Florence Humphrey Church

Photo courtesy UNR Special Collections.

By Patti Bernard, Nevada Women’s History Project

Role in Nevada Suffrage: Vice-President, Nevada Suffrage Association; Nevada Governor Boyle’s advisor on Suffrage, 1920

Florence Church came to Reno, Nevada in 1894.  Born in St. Clair, Michigan in 1869 she studied at Oberlin College, the University of Michigan, and the University of Munich. She, then, traveled to Reno where she married former classmate, Professor J.E. Church. 

Taking the first several years to obtain both B.A. and M.A. degrees at the University of Nevada, she was a founder and president of the Nevada Women’s Faculty Club and throughout her life, had a close association with the University community. 

Florence also threw herself into women’s issues.  She had excellent leadership skills and joined many reform minded organizations.  She became president of the Twentieth Century Club, vice-president of the Nevada Suffrage Association and the Women’s Christian Temperance Union. Not only was she president the Nevada Federation of Women’s Clubs, she became their National Director.

Florence was active in Nevada’s 1914 successful suffrage campaign. She was president of the Federation of Women’s Clubs and closely involved with Governor Emmitt Boyle in the decision to call for a special legislative session on Feb. 7, 1920. As written in a January 27, 1920 Reno Evening Gazette article; 

“The special session call was probably made by the governor on the advice received in a letter from The Federation of Women’s Clubs President Mrs. J.E. Church…” 

The governor was concerned about the cost of calling a special session for amendment ratification and the Federation of Women’s Clubs, through its Conservation Committee headed by Mrs. R.D. Eichelberger, took an active part in canvassing state legislators to ascertain if each would attend the special legislative session and donate their time and travel expenses in support of Nevada’s passing the nation’s nineteenth amendment.  As an additional inducement, the women volunteered to use their autos to transport solons to Carson from as far away as Goldfield and Tonopah. The amendment passed.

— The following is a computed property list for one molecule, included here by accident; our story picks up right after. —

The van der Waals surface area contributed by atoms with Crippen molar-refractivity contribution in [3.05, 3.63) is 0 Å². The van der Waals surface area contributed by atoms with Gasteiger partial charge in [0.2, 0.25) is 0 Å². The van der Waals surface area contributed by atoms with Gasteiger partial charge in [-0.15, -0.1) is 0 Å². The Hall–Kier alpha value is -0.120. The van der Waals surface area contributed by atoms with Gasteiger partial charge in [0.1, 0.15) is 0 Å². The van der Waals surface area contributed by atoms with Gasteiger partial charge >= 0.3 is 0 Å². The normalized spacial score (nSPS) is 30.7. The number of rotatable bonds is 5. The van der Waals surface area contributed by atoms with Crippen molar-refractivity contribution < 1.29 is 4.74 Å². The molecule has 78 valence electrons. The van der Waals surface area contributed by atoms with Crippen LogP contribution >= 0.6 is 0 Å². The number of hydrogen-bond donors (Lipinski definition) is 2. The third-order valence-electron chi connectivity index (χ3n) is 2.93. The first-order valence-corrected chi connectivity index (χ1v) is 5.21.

Unfortunately, almost two years to the day, Florence Church was dead.  She had suffered, what was probably a stroke, while attending a university game, and died February 5, 1922.  


  • “Call Is Sent Out by Governor for Extraordinary Session.” Reno Evening Gazette (Reno, Nevada), January 27, 1920, p 1:1.
  • “Special Session Call Was Due in October.” Reno Evening Gazette (Reno, Nevada) January 30, 1920, p 8:1.
  • “Two Houses Ratify in Record Time.” Reno Evening Gazette (Reno, Nevada), February 7, 1920, p1:1.
  • “Prominent Nevada Club Woman Dies at Home in Reno.” Nevada State Journal (Reno, Nevada), February 6, 1922, p 4:5.
  • “Mrs. Florence Humphrey Church-A Tribute.” Nevada State Journal (Reno, Nevada) p 2:3.
  • “Three Michigan Women.” The Michigan Alumnus, Vol.28, October 13,-September 14, p 851.